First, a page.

Nothing is sold below cost price anymore, they said, though discounts may be more on private label products owned by the marketplaces, which are treading cautiously after the revised foreign investment policy for ecommerce came into effect in February.

The two marketplaces have decided to take it slow, at least until the next government takes charge, hoping to fend off the offline trade lobby, which is a massive vote bank and has been lobbying with the government and political parties against deep discounts online, said four executives of leading companies.

Some executives said it’s a sign that the online marketplaces are maturing and targeting profitability.

The executives from consumer electronics, mobile phone, fashion and lifestyle companies said the quantum of online discounts has been scaled down by 10-30% between February and mid-May as compared to the same period last year.

ECOMM COS EYEING PROFITABILITY

The categories account for about 80% of the total ecommerce business in India. The level of discounts has come down even though both Amazon and Flipkart, flush with funds, periodically run promotional sales, they said.

“Deep discounts have stopped completely,” said Puma India MD Abhishek Ganguly. He said the discounts offered in the marketplaces were down by 11-14% in the January to March period.

There’s been an increase in products sold at full price or at a reduced markdown, said J Suresh, CEO of Arvind Lifestyle Brands, which has in its portfolio brands including Arrow, Tommy Hilfiger and Aeropostale. However, he said he would be cautious about whether the trend of subdued discounts would continue in upcoming sales.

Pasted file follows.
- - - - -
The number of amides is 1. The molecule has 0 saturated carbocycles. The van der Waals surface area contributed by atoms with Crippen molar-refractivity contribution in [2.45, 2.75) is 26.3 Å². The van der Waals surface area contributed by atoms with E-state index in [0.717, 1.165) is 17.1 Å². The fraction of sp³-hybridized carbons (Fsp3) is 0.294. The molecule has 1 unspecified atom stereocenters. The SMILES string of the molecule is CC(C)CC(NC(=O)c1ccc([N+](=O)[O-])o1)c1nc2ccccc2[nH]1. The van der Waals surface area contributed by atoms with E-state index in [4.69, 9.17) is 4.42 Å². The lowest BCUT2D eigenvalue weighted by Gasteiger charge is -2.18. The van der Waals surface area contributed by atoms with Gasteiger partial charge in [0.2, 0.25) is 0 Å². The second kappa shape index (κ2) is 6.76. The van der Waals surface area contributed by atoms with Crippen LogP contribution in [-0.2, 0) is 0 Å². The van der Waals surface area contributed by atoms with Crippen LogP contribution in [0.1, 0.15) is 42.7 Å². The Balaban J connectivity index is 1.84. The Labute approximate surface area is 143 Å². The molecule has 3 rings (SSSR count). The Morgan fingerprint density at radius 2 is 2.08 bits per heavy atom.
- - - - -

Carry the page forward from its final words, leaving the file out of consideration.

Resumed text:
Apart from the revised foreign investment norms, ecommerce companies may be increasingly looking at profitability of their operations, the executives said.

Walmart is keen to drive profitability at Flipkart. Amazon has reduced its stake in its two main sellers, Cloudtail and Appario, from 49% to 24% to comply with the revised norms. With Indian promoters now in the driver’s seat, they may want profitable growth, the executives said.

An Amazon India spokesperson said prices for products on its online platform are set by sellers.

“We work hard and continually innovate to offer services such as Fulfilment by Amazon, Easy Ship and Seller Flex to sellers on our marketplace that enables them to significantly lower their cost of selling and reducing defects as they sell to a nationwide customer base,” the spokesperson said.

Emails sent to Flipkart, Cloudtail and Appario remained unanswered till press time Wednesday.

The average selling price has improved this year due to lower discounting of 10-20%, said Avneet Singh Marwah, CEO of Super Plastronics, the maker of Thomson and Kodak TV sets in India.